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Lincoln Institute


WANASOMA

by Frank Ryan
 

Wanasoma! That's right. Wanasoma.

Our government has learned economics all too well. The government understands elasticity of demand better than most economists and sales people. Well at least government thinks that it does.

Elasticity of demand relates to the sensitivity of consumers to changes in prices. Demand is inelastic if consumers are not sensitive to price changes. Demand is elastic if consumers are sensitive to price changes.

Who cares! Well you should when you see how government uses this boring tidbit to their advantage and your detriment.

What is not as commonly understood is that consumer sensitivity to price changes varies as prices change. This misunderstanding is the fatal flaw that our government is about to learn but one that citizens have paid for over the decades.

This misunderstanding of price sensitivity is what may very well lead us into a double dip recession or perhaps even a depression.

Governments, as monopolies, understand that they can mandate taxes and make it criminal not to pay them. This penalty generally makes consumer demand inelastic since the penalties outweigh the benefits of not paying the tax.

In a similar vein, the government exhorts the dangers of smoking. Yet, the same people who condemn smoking are the same ones who realize that cigarette taxes are a great source of revenue. Government does not want you to stop smoking. They want more revenue and the government believes that demand for cigarettes is not price sensitive.

Unfortunately when cigarette taxes get too "high", the tax and cost of the product encourage a black market and illegal activity to occur. The same type of problem occurred during Prohibition.

It is this change in consumer sensitivity to price changes or taxes that will undermine government tax policies and government revenue. Times are different. Taxpayers are now very sensitive to tax changes. The paradigm is about to change and our government has no clue.

In reality, our nation is faced with a multitude of forces over which it will now have little to no control. Forces which, if not dealt with immediately by lower spending, will result in a double dip recession at best or depression at worst.

First, unfunded pension obligations are now coming due and cash strapped states are loath to cut the pensions. Ford and the UAW dealt with their issues while GM did not. The failure of GM is a prelude to our failure if the unfunded pensions are not reduced. Consumers no longer can absorb the higher taxes.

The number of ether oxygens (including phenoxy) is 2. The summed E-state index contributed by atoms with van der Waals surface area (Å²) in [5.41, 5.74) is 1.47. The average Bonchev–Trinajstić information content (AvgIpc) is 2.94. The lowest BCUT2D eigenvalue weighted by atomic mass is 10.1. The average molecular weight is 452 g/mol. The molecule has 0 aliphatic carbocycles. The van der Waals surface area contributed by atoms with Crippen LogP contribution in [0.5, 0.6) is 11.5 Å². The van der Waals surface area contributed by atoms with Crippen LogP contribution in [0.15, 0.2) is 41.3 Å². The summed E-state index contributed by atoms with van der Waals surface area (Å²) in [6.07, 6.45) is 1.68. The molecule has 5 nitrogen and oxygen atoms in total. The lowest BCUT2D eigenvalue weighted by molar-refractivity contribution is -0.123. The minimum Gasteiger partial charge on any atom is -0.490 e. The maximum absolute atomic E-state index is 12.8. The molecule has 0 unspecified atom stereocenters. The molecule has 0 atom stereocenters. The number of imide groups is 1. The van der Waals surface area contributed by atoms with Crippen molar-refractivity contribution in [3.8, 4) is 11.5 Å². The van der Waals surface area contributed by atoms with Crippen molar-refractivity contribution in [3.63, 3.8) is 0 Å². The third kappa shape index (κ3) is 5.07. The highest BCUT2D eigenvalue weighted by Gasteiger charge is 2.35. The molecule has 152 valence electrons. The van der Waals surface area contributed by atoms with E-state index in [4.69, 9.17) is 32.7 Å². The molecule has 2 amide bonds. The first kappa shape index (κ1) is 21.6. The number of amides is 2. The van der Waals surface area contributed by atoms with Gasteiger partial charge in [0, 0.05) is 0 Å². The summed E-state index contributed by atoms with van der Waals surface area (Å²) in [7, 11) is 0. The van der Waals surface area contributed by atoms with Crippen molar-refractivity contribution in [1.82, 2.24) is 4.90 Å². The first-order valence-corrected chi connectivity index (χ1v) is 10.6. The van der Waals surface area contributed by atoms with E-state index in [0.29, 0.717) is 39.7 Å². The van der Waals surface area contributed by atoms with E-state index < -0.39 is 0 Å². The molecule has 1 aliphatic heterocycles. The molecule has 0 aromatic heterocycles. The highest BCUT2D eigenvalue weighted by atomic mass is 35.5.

Second, states are already facing substantial deficits which necessitate higher taxes or reduced spending. So far, except for Virginia, most states are loath to cut spending deeply. Pennsylvania recently passed a budget and proudly proclaimed that spending went up less than 1%. In reality, spending needed to come down 10%. That is a huge difference. Taxpayers will not be able to continue to fund these spending levels in this economy.

Third, regulated industries such as utilities and cable continue to benefit from government largesse in that their rates are increasing at a time when consumers are hurting. Inflation in a falling pay environment. Ouch!

Fourth, health insurance costs are increasing drastically whereas incomes are not. The squeeze on the family budget is destructive.

Fifth, many of the tax cuts approved during the Bush Administration expire on January 1, 2011. Many of these tax cuts affect the lowest income tax brackets. Congress is not likely to act in time. These restored tax cuts will come at a horrible time in an attempted economic recovery.

Sixth, increasing taxes for tolls, cigarettes, sales taxes, and the health insurance bill passed which mandates payment of the tax without benefits for the next three years increase the burden on already over stretched taxpayers.

The cumulative effects of the six issues above do not bode well for consumers whose incomes are either stagnant at best or declining in most cases. Many consumers continue to be unemployed with unemployment still at 10%.

In the past, government could merely raise taxes and know that they could pass on the tax increase. The current economic crisis is so tenuous that the government must understand that it too is subject to the laws of economics and elasticity of demand. Government is about to find out that it cannot tax it's way to prosperity.

Government must understand that We Are Not A Source Of Money Anymore (WANASOMA). Free markets will always win, governments will not. Cut spending now or face the consequences. It will not be pretty. We are not too big to fail.

Frank Ryan, Col, USMC (ret) CPA specializes in corporate restructuring and lectures on ethics for state and national CPA societies. He is on numerous boards of publicly traded and non-profit organizations. He can be reached at FRYAN1951@aol.com



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